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If there were no YouTube, then Eilidh Simpson might still be balling for fun.

Perhaps, while working up a sweat while working on her tan on the sandy beaches of Melbourne.

Quite a contrast from her current existence, playing professionally in the warm winter glow of Spain while featuring internationally this weekend in the sure-to-be stifling atmosphere that awaits in Podgorica for Great Britain’s opening EuroBasket qualifier against Montenegro tonight.

It is one more stamp in the passport for the 23-year-old of English and Scottish parentage who has become accustomed to travelling wherever her next air ticket dictates, even since she embraced the invitation to leave family and friends behind to move to New York when she was barely 18, accepting a scholarship to St. Francis College in Brooklyn after the coaching staff had talent-spotted her online.

“I knew the dream was to play college basketball,” she said. “I was lucky in that my club coach was really behind me. He made a highlight video of me and put it out there on YouTube to try and help and he was right.

“College coaches started calling me. I got some offers. I was playing with a girl at the time and we were lucky in that they gave us both an offer to come to New York. And I ended up having the best four years of my life.”

From bouncing around the Big Apple and beyond, Spain is now her European base after landing a professional contract with Liga Feminina outfit Zamarat last summer, joining what is now an enlarged British ex-pat grouping in the country.

“It’s certainly different to college,” she confirms. “Living in Spain, not many people speak English. But it’s a great league and you have Azania (Stewart), Rachael (Vanderwal), Ella (Clark) and Jamila (Thompson) playing there from this team. We play against each other and it’s always good to see familiar faces.”

With Zamarat, she has straddled the backcourt, asked to run the point after becoming a specialist as a shooting guard. An extra string to the bow, something GB coach Jose Maria Buceta can easily utilise in the absence of longtime starter Stef Collins.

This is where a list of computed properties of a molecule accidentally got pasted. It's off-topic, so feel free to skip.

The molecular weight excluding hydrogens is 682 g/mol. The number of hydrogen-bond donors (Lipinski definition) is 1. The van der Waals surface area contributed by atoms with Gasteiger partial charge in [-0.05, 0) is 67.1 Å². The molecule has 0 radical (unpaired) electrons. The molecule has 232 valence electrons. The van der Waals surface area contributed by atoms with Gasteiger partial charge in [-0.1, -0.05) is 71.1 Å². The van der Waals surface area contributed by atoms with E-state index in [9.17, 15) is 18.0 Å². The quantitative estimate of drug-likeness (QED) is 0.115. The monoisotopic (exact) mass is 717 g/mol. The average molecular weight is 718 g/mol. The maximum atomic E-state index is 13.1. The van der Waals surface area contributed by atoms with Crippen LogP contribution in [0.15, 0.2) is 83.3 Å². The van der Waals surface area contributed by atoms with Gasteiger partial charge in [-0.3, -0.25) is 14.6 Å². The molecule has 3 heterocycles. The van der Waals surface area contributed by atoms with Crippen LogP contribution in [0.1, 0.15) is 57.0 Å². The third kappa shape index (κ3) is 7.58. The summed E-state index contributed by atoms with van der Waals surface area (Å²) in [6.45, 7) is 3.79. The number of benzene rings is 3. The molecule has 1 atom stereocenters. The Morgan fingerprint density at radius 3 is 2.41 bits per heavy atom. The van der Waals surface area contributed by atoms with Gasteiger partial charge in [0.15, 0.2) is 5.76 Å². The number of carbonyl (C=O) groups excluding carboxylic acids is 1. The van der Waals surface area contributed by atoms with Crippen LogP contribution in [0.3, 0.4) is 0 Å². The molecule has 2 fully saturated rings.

And although the Spaniard has instilled an entirely new playbook ahead of the trip to Podgorica, some core values have been wisely retained from those who have gone before.

“The GB Way for us is doing things 100% every time,” Simpson confirms. “We’re going to dive on the ball. We’re going to go full out every play. We’re going to make each other better. We don’t care who scores 25 points. We’ll work as hard as we can.”

Youth gets its shot

Jose Maria Buceta will lean on his old hands with so little prep time for Montenegro. But his new kids on the block should be ready to step forward, the Spaniard told MVP.

Against forecasts pre-camp, GB have travelled with two teenage debutantes with Savannah Wilkinson and Eleanor Jones set for their senior debuts before either turns 18.

Both, Buceta confirms, made a telling impression in the build-up and upon arrival here, the veteran playcaller allocated time to give the duo separate drills and specific encouragement.

With a need to nurture new faces, they will be tasked primarily with watching and learning but each has the potential to speedily assimilate.

“You’ve seen so many teenagers picked out as the next Michael Jordan and then do nothing,” he said. “And if you are humble, if you are open minded to learn, that helps.

“Eleanor has this but you need to continue to work hard physically and be smart. Same with Savannah. They are people we have to look after but they have to look after themselves too. But there are young players in Britain who can be good in the future but it’s step by step.”

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